BOSPOP - WEERT, NETHERLANDS, JULY 14 2001
Despite weather predictions more or less to the contrary, when I think back to Bospop 2001 I think of rain. It didn't rain all the time, but most of the time there was at least a drizzle. Nonetheless I had a really good time.
Now to the bands, main stage first.
The first band I caught at the main stage was Nashville Pussy. I had heard of the band, but nothing by them. As it turned out, they were a kind of AC/DC on steroids...or should I say oestrogen? Eye-catching guitarist Ruyter Suys (pronounced Rider Sighs) constantly banged her head most enthusiastically, definitely the focal point of the band. And that was before she started taking some clothing off, or sucking a beer bottle similarly. This act was not necessary, however, in order to convince everyone that this was as rock-and-roll a band as you can get.
Paradise Lost, up next on the main stage, left a thoroughly uninspired impression, especially vocalist Nick Holmes. He didn't smile or even grin, and the band concentrated on their new material (including synth and industrial-sounding percussion tapes). The encore was "As I Die", they also did "True Belief" ("Icon") and "Forever Failure" ("Draconion Times"), but everything after that was from "One Second" and later. The fact that Nick found it necessary to change part of the lines of "As I Die" ("I'm not real" was changed to "I'm a twat/prat") confirmed that this band doesn't stand behind their older material anymore, never mind how much superior it is to the stuff they've recorded the past five years. Not exactly a climax.
De Heideroosjes are a local band, playing after Paradise Lost. They play, well, punk I guess. Part of it is in Dutch or even the Dutch Limburg dialect. I am completely unfamiliar with their material, but they were much more entertaining than Paradise Lost, quite sympathetic. Pretty cool music.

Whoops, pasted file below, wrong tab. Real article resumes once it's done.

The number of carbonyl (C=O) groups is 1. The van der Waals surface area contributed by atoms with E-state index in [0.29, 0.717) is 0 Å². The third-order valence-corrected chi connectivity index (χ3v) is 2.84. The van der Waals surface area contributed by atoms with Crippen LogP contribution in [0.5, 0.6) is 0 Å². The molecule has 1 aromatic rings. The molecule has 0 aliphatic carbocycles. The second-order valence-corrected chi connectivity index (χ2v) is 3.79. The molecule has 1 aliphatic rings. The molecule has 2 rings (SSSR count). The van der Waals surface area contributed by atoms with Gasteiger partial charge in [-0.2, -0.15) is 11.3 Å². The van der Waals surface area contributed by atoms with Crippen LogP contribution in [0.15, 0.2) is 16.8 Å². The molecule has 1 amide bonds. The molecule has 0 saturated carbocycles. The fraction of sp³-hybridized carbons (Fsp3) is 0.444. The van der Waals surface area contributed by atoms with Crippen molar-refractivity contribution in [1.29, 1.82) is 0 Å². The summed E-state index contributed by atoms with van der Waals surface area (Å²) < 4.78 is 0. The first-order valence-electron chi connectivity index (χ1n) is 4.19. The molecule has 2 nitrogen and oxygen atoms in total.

Later that day (after Pendragon, which I thought was overrated) Living Colour played their first European gig after their reunion. They kicked off with "Time's Up", after which they played a miscellany of tracks from their various albums ("Elvis is Dead", a very long "Type", "Go Away" and even a new track) before I left to check out Apocalyptica. I had never seen them play before, and it was great to see Vernon Reid seemingly effortlessly play his part, whereas the other musicians and front man Corey Glover excelled as well. I met Vengeance (and former WCW) bass player Barend Courbois in the audience and he said, "Doug Wimbish, that's the best bass player in the world." I can see his point.
When Savatage took to the stage it was finally beginning to get dark - and the rain had disappeared, too, thankfully! I like that atmosphere more - it needs to be dark with concerts, so the band can use their light show. Savatage have released their excellent "Poets and Madmen" and have been touring several festivals since then. A lot of the singing is done by Jon Oliva, hidden behind his stacks of keyboards, with 'official vocalist' Damond Jiniya like a taller version of Dani Filth, sometimes just running around the stage physically emphasizing syllables, playbacking. In my opinion he does not fit. They played most of the title tunes from their various albums ("Sirens", "Gutter Ballet", "Edge of Thorns", "Power of the Night", "Dead Winter Dead", "The Wake of Magellan", among others). I think they also played at least "The Rumor" from their latest album. Again I left before the end of their set to check out After Forever in the rock tent.